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Woods back at number one

March 07, 2005 09:54 IST

Tiger Woods regained the world number one ranking after winning a gripping duel with Phil Mickelson to register a one stroke victory at the Doral Open on Sunday.

Trailing Mickelson by two shots at the start of play, Woods mounted one of his patented charges to card a final round six-under 66 at Miami's Doral Resort for a 24-under 264 total.

The victory was Woods' second of the season and returned the 29-year-old American to the top of the rankings, ending Vijay Singh's 26-week reign as number one.

Woods had held top spot for a record 264 consecutive weeks before being dethroned by the Fijian last September.

The triumph earned Woods $990,000 and a high-performance sports car which he said he would give to caddie Steve Williams, who is still recovering from injuries he sustained in a motor racing accident in January in New Zealand.

"I just felt like had to keep making birdies, pars just weren't going to get it done," said Woods, who broke the 72 hole tournament record of 265 held by Jim Furyk and Greg Norman.

"It's nice to come from behind like this.

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"Starting out the day, Phil had all the pressure on him. He's got a two shot lead and he's been playing all year, everyone was kind of looking at him to go out and win the tournament.

"But he was going to have to try and earn this, I'm going to make him earn it. He's going to have to play really and I went out there and played really well myself."

The final round of the $5.5 million event took on the feel of a heavyweight title bout as the two most popular players on the PGA Tour went toe-to-toe on the famed Blue Monster, treating the huge galleries to a pulsating afternoon of golf.

Having lost to Woods all three times they have clashed in a final round, a deflated Mickelson slumped off the 18th bloodied but unbowed demanding a rematch as soon as possible.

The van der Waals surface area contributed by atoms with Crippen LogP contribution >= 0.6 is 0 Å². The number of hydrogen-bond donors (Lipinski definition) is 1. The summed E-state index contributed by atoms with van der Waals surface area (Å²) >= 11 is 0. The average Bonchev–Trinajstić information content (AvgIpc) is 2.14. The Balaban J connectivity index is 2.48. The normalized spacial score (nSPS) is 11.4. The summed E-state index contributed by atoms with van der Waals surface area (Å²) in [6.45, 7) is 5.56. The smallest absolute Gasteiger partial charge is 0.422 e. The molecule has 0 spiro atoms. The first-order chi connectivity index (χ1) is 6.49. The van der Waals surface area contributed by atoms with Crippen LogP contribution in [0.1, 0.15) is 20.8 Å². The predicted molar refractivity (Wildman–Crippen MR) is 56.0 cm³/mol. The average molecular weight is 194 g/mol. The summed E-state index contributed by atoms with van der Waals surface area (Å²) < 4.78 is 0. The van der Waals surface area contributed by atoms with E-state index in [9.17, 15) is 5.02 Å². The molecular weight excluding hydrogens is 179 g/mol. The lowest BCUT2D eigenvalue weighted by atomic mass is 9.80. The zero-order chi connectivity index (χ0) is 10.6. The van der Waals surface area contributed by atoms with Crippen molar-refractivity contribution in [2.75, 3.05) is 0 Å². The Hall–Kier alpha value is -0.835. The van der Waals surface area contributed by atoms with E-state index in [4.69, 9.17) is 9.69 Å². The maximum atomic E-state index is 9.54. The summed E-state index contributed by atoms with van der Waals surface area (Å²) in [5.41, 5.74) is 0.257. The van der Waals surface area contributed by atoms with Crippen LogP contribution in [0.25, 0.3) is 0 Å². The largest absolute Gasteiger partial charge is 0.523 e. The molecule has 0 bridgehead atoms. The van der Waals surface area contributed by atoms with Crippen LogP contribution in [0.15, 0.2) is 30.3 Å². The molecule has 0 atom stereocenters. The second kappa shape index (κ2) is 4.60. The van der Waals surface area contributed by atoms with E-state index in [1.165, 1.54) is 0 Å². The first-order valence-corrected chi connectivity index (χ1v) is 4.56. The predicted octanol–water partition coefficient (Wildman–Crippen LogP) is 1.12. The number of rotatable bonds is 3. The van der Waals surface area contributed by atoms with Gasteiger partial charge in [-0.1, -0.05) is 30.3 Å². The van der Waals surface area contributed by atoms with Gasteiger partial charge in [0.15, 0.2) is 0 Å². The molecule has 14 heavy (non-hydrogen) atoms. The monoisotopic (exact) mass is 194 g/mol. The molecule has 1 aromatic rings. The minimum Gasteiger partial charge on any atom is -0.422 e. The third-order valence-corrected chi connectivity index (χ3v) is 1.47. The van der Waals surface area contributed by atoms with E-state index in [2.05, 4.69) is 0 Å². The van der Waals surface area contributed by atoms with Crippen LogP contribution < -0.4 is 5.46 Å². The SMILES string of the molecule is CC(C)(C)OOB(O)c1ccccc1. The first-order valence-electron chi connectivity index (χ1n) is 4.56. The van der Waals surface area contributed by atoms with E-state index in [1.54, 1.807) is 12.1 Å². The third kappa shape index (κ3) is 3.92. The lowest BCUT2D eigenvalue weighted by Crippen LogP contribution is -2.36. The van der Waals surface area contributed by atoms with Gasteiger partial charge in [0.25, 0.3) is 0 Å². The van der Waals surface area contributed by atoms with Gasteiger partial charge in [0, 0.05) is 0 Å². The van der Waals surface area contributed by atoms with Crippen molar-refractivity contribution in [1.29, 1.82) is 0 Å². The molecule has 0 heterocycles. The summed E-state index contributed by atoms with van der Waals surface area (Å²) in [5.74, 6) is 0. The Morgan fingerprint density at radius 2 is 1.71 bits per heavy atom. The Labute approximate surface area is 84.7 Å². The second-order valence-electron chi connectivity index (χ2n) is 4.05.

MICKELSON DISAPPOINTED

"It was great for him he won but it sucks for me I lost," Mickelson said.

"I really thought I was going to win, I could have won, I should have won. I just hope I have another shot soon.

"I loved the competition, I loved going head-to-head with him, I'm just a little ticked at myself that I didn't win.

"I loved the fact he was playing his best. I wanted the chance to beat him at his best, I'm just disappointed I didn't do it.

"This was probably the best thing that could happen to me heading to the majors because I felt like I was playing better than everybody and just knew I was going to win today.

"When I didn't it was a great slap in the face because I'm going to work my tail off to salvage a couple of more shots.

"When I come back to the Players Championships and the Masters I'm going to be ready."

Trailing by a single shot as they made the turn, Woods turned up the heat, catching Mickelson with a birdie on 10, then shocking the U.S. Masters champion with an eagle on the par five 12th to surge two clear.

Mickelson, however, demonstrated plenty of grit of his own, holing back-to-back birdies on 13 and 14 to pull level and set the stage for a dramatic finish.

With the holes dwindling and pressure mounting, Woods and Mickelson both carded their only bogeys of the day at the 16th, the shortest par four at Doral.

At the 17th, Woods displayed the determination and focus that has been the trade mark of his brilliant career, draining a 28-foot birdie putt to seize control.

The drama, however, was far from over.

Battling until the end, Mickelson kept the gallery in suspense, his chip from the fringe on 18 that could have forced a playoff rimming the cup, Woods sealing the win with a six-foot putt.

Almost forgotten in the hysteria surrounding the Woods and Mickelson showdown was Singh, who quietly clawed his way back into contention firing a final round 66 to finish in a tie for third with American Zach Johnson at 19-under.
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